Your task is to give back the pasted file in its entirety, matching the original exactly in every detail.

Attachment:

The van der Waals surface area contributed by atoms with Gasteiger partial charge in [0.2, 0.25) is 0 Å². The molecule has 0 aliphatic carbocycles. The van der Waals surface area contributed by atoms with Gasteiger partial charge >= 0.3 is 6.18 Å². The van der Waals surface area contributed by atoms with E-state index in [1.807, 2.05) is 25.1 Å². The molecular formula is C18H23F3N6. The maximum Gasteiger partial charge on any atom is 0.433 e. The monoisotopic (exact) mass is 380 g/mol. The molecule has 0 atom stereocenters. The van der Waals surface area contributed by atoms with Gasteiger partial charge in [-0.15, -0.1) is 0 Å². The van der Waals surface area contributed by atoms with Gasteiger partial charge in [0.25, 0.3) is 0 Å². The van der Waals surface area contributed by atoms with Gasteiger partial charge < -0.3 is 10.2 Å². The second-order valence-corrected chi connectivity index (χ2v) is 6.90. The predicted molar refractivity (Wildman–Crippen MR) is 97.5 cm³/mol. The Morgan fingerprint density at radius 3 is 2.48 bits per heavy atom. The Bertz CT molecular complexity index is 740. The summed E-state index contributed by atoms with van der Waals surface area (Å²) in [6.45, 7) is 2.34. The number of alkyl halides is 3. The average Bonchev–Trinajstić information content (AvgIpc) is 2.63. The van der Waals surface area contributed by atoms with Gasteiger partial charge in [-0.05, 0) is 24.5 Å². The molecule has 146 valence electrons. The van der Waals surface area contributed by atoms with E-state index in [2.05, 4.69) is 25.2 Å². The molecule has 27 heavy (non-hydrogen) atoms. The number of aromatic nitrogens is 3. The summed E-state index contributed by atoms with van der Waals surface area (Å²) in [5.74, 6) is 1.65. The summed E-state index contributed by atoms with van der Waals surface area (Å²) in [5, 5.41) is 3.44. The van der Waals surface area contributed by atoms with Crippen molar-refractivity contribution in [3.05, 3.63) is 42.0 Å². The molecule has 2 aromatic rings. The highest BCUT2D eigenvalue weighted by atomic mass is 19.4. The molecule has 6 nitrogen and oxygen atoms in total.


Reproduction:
The van der Waals surface area contributed by atoms with Gasteiger partial charge in [0.2, 0.25) is 0 Å². The molecule has 0 aliphatic carbocycles. The van der Waals surface area contributed by atoms with Gasteiger partial charge >= 0.3 is 6.18 Å². The van der Waals surface area contributed by atoms with E-state index in [1.807, 2.05) is 25.1 Å². The molecular formula is C18H23F3N6. The maximum Gasteiger partial charge on any atom is 0.433 e. The monoisotopic (exact) mass is 380 g/mol. The molecule has 0 atom stereocenters. The van der Waals surface area contributed by atoms with Gasteiger partial charge in [-0.15, -0.1) is 0 Å². The van der Waals surface area contributed by atoms with Gasteiger partial charge in [0.25, 0.3) is 0 Å². The van der Waals surface area contributed by atoms with Gasteiger partial charge < -0.3 is 10.2 Å². The second-order valence-corrected chi connectivity index (χ2v) is 6.90. The predicted molar refractivity (Wildman–Crippen MR) is 97.5 cm³/mol. The Morgan fingerprint density at radius 3 is 2.48 bits per heavy atom. The Bertz CT molecular complexity index is 740. The summed E-state index contributed by atoms with van der Waals surface area (Å²) in [6.45, 7) is 2.34. The number of alkyl halides is 3. The average Bonchev–Trinajstić information content (AvgIpc) is 2.63. The van der Waals surface area contributed by atoms with Gasteiger partial charge in [-0.05, 0) is 24.5 Å². The molecule has 146 valence electrons. The van der Waals surface area contributed by atoms with E-state index in [2.05, 4.69) is 25.2 Å². The molecule has 27 heavy (non-hydrogen) atoms. The number of aromatic nitrogens is 3. The summed E-state index contributed by atoms with van der Waals surface area (Å²) in [5.74, 6) is 1.65. The summed E-state index contributed by atoms with van der Waals surface area (Å²) in [5, 5.41) is 3.44. The van der Waals surface area contributed by atoms with Crippen molar-refractivity contribution in [3.05, 3.63) is 42.0 Å². The molecule has 2 aromatic rings. The highest BCUT2D eigenvalue weighted by atomic mass is 19.4. The molecule has 6 nitrogen and oxygen atoms in total.